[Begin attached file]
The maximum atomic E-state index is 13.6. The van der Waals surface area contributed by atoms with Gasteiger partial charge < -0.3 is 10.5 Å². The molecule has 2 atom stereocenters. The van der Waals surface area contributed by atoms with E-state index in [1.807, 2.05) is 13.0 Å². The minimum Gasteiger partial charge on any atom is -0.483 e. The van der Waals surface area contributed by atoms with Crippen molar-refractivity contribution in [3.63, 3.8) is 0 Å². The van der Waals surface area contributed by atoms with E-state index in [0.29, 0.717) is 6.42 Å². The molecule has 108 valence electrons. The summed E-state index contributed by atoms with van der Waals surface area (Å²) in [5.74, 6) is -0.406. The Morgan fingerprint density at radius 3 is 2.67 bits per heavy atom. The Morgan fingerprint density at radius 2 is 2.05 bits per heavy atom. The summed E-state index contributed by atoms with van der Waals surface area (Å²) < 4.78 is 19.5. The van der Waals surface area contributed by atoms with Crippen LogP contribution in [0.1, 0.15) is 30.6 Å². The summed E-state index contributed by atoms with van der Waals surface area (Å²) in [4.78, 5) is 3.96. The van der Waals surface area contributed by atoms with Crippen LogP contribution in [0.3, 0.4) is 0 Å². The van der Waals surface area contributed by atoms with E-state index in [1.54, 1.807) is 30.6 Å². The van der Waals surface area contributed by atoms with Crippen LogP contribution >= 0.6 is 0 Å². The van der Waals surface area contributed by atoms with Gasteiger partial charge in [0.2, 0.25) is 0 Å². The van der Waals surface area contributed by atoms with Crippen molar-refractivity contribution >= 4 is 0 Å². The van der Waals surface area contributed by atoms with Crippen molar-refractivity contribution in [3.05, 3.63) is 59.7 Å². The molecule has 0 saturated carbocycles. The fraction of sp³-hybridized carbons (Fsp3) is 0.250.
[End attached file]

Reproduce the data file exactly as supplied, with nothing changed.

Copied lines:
The maximum atomic E-state index is 13.6. The van der Waals surface area contributed by atoms with Gasteiger partial charge < -0.3 is 10.5 Å². The molecule has 2 atom stereocenters. The van der Waals surface area contributed by atoms with E-state index in [1.807, 2.05) is 13.0 Å². The minimum Gasteiger partial charge on any atom is -0.483 e. The van der Waals surface area contributed by atoms with Crippen molar-refractivity contribution in [3.63, 3.8) is 0 Å². The van der Waals surface area contributed by atoms with E-state index in [0.29, 0.717) is 6.42 Å². The molecule has 108 valence electrons. The summed E-state index contributed by atoms with van der Waals surface area (Å²) in [5.74, 6) is -0.406. The Morgan fingerprint density at radius 3 is 2.67 bits per heavy atom. The Morgan fingerprint density at radius 2 is 2.05 bits per heavy atom. The summed E-state index contributed by atoms with van der Waals surface area (Å²) < 4.78 is 19.5. The van der Waals surface area contributed by atoms with Crippen LogP contribution in [0.1, 0.15) is 30.6 Å². The summed E-state index contributed by atoms with van der Waals surface area (Å²) in [4.78, 5) is 3.96. The van der Waals surface area contributed by atoms with Crippen LogP contribution in [0.3, 0.4) is 0 Å². The van der Waals surface area contributed by atoms with E-state index in [1.54, 1.807) is 30.6 Å². The van der Waals surface area contributed by atoms with Crippen LogP contribution >= 0.6 is 0 Å². The van der Waals surface area contributed by atoms with Gasteiger partial charge in [0.2, 0.25) is 0 Å². The van der Waals surface area contributed by atoms with Crippen molar-refractivity contribution >= 4 is 0 Å². The van der Waals surface area contributed by atoms with Crippen molar-refractivity contribution in [3.05, 3.63) is 59.7 Å². The molecule has 0 saturated carbocycles. The fraction of sp³-hybridized carbons (Fsp3) is 0.250.